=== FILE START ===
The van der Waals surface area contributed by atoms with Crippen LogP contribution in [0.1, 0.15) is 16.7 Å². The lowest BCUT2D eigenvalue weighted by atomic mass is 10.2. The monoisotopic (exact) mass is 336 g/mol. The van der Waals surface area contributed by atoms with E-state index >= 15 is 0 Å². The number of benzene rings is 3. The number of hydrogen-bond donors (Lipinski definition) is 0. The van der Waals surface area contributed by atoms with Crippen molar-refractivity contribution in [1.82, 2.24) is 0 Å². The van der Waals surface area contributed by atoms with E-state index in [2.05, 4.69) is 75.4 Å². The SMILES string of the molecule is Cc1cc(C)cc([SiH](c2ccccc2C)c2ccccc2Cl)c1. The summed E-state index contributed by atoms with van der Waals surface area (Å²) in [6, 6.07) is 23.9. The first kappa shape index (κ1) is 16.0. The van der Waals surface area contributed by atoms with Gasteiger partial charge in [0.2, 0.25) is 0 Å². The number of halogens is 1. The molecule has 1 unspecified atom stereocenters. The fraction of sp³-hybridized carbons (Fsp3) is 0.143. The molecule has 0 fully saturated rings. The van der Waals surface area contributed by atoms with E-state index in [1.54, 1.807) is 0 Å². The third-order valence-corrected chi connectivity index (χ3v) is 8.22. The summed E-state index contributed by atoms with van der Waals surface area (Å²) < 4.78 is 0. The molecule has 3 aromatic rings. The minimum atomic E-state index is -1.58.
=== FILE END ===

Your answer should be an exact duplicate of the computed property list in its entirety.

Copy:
The van der Waals surface area contributed by atoms with Crippen LogP contribution in [0.1, 0.15) is 16.7 Å². The lowest BCUT2D eigenvalue weighted by atomic mass is 10.2. The monoisotopic (exact) mass is 336 g/mol. The van der Waals surface area contributed by atoms with E-state index >= 15 is 0 Å². The number of benzene rings is 3. The number of hydrogen-bond donors (Lipinski definition) is 0. The van der Waals surface area contributed by atoms with Crippen molar-refractivity contribution in [1.82, 2.24) is 0 Å². The van der Waals surface area contributed by atoms with E-state index in [2.05, 4.69) is 75.4 Å². The SMILES string of the molecule is Cc1cc(C)cc([SiH](c2ccccc2C)c2ccccc2Cl)c1. The summed E-state index contributed by atoms with van der Waals surface area (Å²) in [6, 6.07) is 23.9. The first kappa shape index (κ1) is 16.0. The van der Waals surface area contributed by atoms with Gasteiger partial charge in [0.2, 0.25) is 0 Å². The number of halogens is 1. The molecule has 1 unspecified atom stereocenters. The fraction of sp³-hybridized carbons (Fsp3) is 0.143. The molecule has 0 fully saturated rings. The van der Waals surface area contributed by atoms with E-state index in [1.54, 1.807) is 0 Å². The third-order valence-corrected chi connectivity index (χ3v) is 8.22. The summed E-state index contributed by atoms with van der Waals surface area (Å²) < 4.78 is 0. The molecule has 3 aromatic rings. The minimum atomic E-state index is -1.58.